Targeting TERT and the MYCN gene network as a novel therapeutic approach for high-risk neuroblastoma
MYCN belongs to a small family of transcription factors implicated in fundamental cellular processes. There are 3 members of the MYC family in mammalian cells, c-MYC, MYCN and L-MYC. They interact with DNA through a consensus sequence called the E-box (CANNTG) and in concert with the partner MAX facilitate gene transcription. The importance of MYC in cell biology is vast. MYC controls key cellular processes including proliferation, survival and metabolism. Critical to this proposal is the fact that one of the genes positively regulated by MYC is the catalytic subunit of the telomerase complex, TERT . A recent study has shown that genomic rearrangements near the TERT gene are frequent in high-risk neuroblastomas and activation of TERT is particularly frequent in MYCN amplified tumours. These results are supported by our own analysis suggesting that the expression of TERT is significantly predictive of poor prognosis in multiple neuroblastoma datasets.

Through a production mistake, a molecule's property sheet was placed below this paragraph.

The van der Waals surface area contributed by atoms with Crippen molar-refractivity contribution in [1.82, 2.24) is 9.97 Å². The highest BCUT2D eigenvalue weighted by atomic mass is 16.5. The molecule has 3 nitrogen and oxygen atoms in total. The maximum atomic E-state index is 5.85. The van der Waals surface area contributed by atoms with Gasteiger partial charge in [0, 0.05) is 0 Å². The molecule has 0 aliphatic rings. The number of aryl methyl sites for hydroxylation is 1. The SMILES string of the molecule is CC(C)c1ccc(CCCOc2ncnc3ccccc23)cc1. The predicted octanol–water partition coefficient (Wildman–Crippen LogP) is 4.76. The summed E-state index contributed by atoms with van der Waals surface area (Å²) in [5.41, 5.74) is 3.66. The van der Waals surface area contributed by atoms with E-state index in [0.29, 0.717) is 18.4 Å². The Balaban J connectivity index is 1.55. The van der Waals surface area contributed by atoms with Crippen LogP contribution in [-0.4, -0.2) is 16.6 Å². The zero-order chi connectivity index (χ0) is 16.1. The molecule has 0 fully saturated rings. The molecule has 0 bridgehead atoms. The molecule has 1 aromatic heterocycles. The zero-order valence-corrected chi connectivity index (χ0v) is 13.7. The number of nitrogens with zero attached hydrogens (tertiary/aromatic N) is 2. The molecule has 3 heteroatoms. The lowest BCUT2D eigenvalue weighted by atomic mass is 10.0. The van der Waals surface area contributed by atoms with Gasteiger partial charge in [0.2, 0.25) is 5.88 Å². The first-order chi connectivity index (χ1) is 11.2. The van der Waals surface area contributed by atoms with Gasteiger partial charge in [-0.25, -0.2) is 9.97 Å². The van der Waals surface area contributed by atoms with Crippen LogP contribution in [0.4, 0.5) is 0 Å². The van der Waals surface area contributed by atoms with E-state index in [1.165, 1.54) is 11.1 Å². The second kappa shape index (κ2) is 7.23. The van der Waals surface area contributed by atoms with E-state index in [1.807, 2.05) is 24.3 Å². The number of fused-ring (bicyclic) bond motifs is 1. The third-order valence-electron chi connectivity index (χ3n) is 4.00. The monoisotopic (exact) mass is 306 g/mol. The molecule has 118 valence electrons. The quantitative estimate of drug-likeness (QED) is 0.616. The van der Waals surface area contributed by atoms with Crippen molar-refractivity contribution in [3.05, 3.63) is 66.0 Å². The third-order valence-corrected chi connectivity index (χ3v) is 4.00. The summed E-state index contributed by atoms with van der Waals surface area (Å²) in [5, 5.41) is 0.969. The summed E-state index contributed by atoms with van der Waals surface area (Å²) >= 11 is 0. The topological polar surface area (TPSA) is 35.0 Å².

The central objective of the study is to verify whether inhibition of TERT by a clinically viable inhibitor called Imetelstat and using Fluoxetine-Prozac to inhibit the MYCN signalling network can cause synergistic killing of high-risk, MYCN amplified neuroblastoma cells. In vitro studies: neuroblastoma cell lines will be exposed to increasing concentrations of Imetelstat, Prozac and drug combinations for 24-72 hours and the IC50 will be calculated using MTT/MTS assays. The different cell lines will also be subjected to immunofluorescence analysis with activated caspase-3 antibody, propidium iodide staining and FACS analysis to determine the cell cycle and apoptosis status. In vivo studies: it will be verified if Imetelstat can cause regression of human neuroblastoma tumours transplanted into immunocompromised mice.
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